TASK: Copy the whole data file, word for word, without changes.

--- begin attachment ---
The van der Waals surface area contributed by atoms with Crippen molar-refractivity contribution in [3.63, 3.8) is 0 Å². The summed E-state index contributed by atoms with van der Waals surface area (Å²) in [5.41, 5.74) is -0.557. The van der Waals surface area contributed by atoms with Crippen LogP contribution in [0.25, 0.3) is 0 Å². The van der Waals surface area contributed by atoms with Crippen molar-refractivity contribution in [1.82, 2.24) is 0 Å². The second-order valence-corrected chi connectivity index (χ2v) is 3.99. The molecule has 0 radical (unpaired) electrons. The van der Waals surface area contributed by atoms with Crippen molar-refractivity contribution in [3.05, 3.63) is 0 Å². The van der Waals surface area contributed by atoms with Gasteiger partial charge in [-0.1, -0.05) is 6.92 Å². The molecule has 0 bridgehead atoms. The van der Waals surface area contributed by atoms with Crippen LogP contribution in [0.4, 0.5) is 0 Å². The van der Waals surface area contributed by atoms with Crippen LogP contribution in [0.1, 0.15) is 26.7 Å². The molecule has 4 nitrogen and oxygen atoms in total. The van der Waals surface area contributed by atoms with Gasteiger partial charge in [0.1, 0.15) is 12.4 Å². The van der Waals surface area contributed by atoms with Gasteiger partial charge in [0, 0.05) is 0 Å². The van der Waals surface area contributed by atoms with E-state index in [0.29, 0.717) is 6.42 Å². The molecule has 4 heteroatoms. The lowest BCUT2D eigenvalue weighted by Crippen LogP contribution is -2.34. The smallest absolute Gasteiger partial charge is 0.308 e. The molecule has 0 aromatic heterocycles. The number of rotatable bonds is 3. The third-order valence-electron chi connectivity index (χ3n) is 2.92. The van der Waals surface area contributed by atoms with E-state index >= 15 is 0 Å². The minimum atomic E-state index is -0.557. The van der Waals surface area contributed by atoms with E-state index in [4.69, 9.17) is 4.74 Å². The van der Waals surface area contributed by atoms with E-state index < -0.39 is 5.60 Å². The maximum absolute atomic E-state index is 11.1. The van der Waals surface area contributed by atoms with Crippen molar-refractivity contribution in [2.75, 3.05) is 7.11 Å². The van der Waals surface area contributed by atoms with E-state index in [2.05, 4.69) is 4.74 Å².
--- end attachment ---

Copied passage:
The van der Waals surface area contributed by atoms with Crippen molar-refractivity contribution in [3.63, 3.8) is 0 Å². The summed E-state index contributed by atoms with van der Waals surface area (Å²) in [5.41, 5.74) is -0.557. The van der Waals surface area contributed by atoms with Crippen LogP contribution in [0.25, 0.3) is 0 Å². The van der Waals surface area contributed by atoms with Crippen molar-refractivity contribution in [1.82, 2.24) is 0 Å². The second-order valence-corrected chi connectivity index (χ2v) is 3.99. The molecule has 0 radical (unpaired) electrons. The van der Waals surface area contributed by atoms with Crippen molar-refractivity contribution in [3.05, 3.63) is 0 Å². The van der Waals surface area contributed by atoms with Gasteiger partial charge in [-0.1, -0.05) is 6.92 Å². The molecule has 0 bridgehead atoms. The van der Waals surface area contributed by atoms with Crippen LogP contribution in [0.4, 0.5) is 0 Å². The van der Waals surface area contributed by atoms with Crippen LogP contribution in [0.1, 0.15) is 26.7 Å². The molecule has 4 nitrogen and oxygen atoms in total. The van der Waals surface area contributed by atoms with Gasteiger partial charge in [0.1, 0.15) is 12.4 Å². The van der Waals surface area contributed by atoms with Gasteiger partial charge in [0, 0.05) is 0 Å². The van der Waals surface area contributed by atoms with E-state index in [0.29, 0.717) is 6.42 Å². The molecule has 4 heteroatoms. The lowest BCUT2D eigenvalue weighted by Crippen LogP contribution is -2.34. The smallest absolute Gasteiger partial charge is 0.308 e. The molecule has 0 aromatic heterocycles. The number of rotatable bonds is 3. The third-order valence-electron chi connectivity index (χ3n) is 2.92. The van der Waals surface area contributed by atoms with E-state index >= 15 is 0 Å². The minimum atomic E-state index is -0.557. The van der Waals surface area contributed by atoms with E-state index in [4.69, 9.17) is 4.74 Å². The van der Waals surface area contributed by atoms with E-state index < -0.39 is 5.60 Å². The maximum absolute atomic E-state index is 11.1. The van der Waals surface area contributed by atoms with Crippen molar-refractivity contribution in [2.75, 3.05) is 7.11 Å². The van der Waals surface area contributed by atoms with E-state index in [2.05, 4.69) is 4.74 Å².